PARENTS – Public health experts and health organizations, including the American Academy of Pediatrics (AAP) and the CDC agree that vaccines do not cause autism and that the many, many benefits of getting vaccinated far outweigh any other possible side effects or risks.
However, there are still small but vocal groups who believe there’s a link between autism and vaccines.
And amid that conflicting information, some parents might opt not to get their children vaccinated “just to be safe” because they worry about other possible reactions or because of religious or other beliefs.
But if you choose not to vaccinate your child, you are increasing their risk of contracting serious preventable diseases that can lead to complications, hospitalization, and even death, says Dr. Eric Fombonne, M.D., director of the psychiatry division at Montreal Children’s Hospital and a member of the National Institutes of Health advisory board for autism research programs.
For example, after the MMR vaccine was first linked to autism in England, many parents stopped vaccinating their children—and several children died during a measles outbreak in Ireland soon afterward. And in 2019, the CDC confirmed more than 1,200 measles cases in the U.S.—the greatest number of cases since 1992.
“For children under-5 born between 2000 and 2030, we estimate 52 million more deaths would occur over their lifetimes without vaccination against these diseases [influenza type b, hepatitis B, human papillomavirus, Japanese encephalitis, measles, Neisseria meningitidis, rotavirus, rubella, Streptococcus pneumoniae, and yellow fever].” – eLife Sciences Publications (UK), Jul 13, 2021
No Link Between Thimerosal and Autism
One of the main concerns about thimerosal was its supposed connection to autism. But ever since the mercury was removed from vaccines, experts and researchers have consistently found no link between the two.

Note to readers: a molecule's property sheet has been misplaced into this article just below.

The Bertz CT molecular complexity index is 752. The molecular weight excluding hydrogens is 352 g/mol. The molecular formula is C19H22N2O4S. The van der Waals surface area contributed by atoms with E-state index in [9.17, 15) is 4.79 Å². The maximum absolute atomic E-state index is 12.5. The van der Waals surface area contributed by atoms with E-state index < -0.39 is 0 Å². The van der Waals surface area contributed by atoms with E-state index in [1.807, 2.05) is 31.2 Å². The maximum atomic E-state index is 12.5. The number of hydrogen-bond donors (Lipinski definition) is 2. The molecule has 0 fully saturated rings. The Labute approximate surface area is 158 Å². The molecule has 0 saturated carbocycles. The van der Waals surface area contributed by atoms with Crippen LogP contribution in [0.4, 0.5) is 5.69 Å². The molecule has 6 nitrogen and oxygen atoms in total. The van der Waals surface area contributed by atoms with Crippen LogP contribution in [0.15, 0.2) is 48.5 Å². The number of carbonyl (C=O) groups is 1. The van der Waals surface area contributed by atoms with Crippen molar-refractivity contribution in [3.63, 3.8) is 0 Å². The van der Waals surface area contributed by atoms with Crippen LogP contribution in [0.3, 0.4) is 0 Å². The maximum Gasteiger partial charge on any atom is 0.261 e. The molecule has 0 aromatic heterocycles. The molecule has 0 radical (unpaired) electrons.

Take a 2008 study published in Archives of General Psychiatry, which explored cases of autism in California. If thimerosal really did cause autism, you’d expect cases to decline after it was removed from vaccines in 2001.
However, the opposite result proved true: autism rates continued to rise after mercury in vaccines was eliminated. Scientists and researchers concluded, then, that other factors must cause autism, says Dr. Fombonne, M.D.
Vaccines Do Not Cause Autism—Here’s The Proof
Studies in countries like Canada and Denmark proved similar results—as did nine studies from the Centers for Disease Control and Prevention (CDC) between 2003 and 2012. Two other prominent organizations, World Health Organization and the Institute of Medicine, also found no link between mercury in vaccines and autism.
The Bottom Line
If you have any questions about vaccines and autism or vaccine safety in general, be sure to address them with a health care provider.
A good doctor will listen to your concerns (not belittle them) and help you distinguish myth from fact so you can make the most informed decision for your child’s health.